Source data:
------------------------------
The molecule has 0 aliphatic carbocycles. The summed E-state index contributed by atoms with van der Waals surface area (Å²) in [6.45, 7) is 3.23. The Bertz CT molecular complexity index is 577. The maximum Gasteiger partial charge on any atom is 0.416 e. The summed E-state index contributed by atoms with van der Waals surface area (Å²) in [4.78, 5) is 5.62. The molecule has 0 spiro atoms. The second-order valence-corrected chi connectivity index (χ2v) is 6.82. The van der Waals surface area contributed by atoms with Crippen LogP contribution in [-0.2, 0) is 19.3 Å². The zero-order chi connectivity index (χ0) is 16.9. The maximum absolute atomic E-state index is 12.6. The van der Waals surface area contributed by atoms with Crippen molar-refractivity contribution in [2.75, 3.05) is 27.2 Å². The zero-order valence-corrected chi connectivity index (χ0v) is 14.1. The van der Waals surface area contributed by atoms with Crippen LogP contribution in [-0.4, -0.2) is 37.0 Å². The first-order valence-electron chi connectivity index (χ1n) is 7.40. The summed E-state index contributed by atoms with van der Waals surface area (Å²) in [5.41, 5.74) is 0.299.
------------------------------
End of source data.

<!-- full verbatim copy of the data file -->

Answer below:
The molecule has 0 aliphatic carbocycles. The summed E-state index contributed by atoms with van der Waals surface area (Å²) in [6.45, 7) is 3.23. The Bertz CT molecular complexity index is 577. The maximum Gasteiger partial charge on any atom is 0.416 e. The summed E-state index contributed by atoms with van der Waals surface area (Å²) in [4.78, 5) is 5.62. The molecule has 0 spiro atoms. The second-order valence-corrected chi connectivity index (χ2v) is 6.82. The van der Waals surface area contributed by atoms with Crippen LogP contribution in [-0.2, 0) is 19.3 Å². The zero-order chi connectivity index (χ0) is 16.9. The maximum absolute atomic E-state index is 12.6. The van der Waals surface area contributed by atoms with Crippen molar-refractivity contribution in [2.75, 3.05) is 27.2 Å². The zero-order valence-corrected chi connectivity index (χ0v) is 14.1. The van der Waals surface area contributed by atoms with Crippen LogP contribution in [-0.4, -0.2) is 37.0 Å². The first-order valence-electron chi connectivity index (χ1n) is 7.40. The summed E-state index contributed by atoms with van der Waals surface area (Å²) in [5.41, 5.74) is 0.299.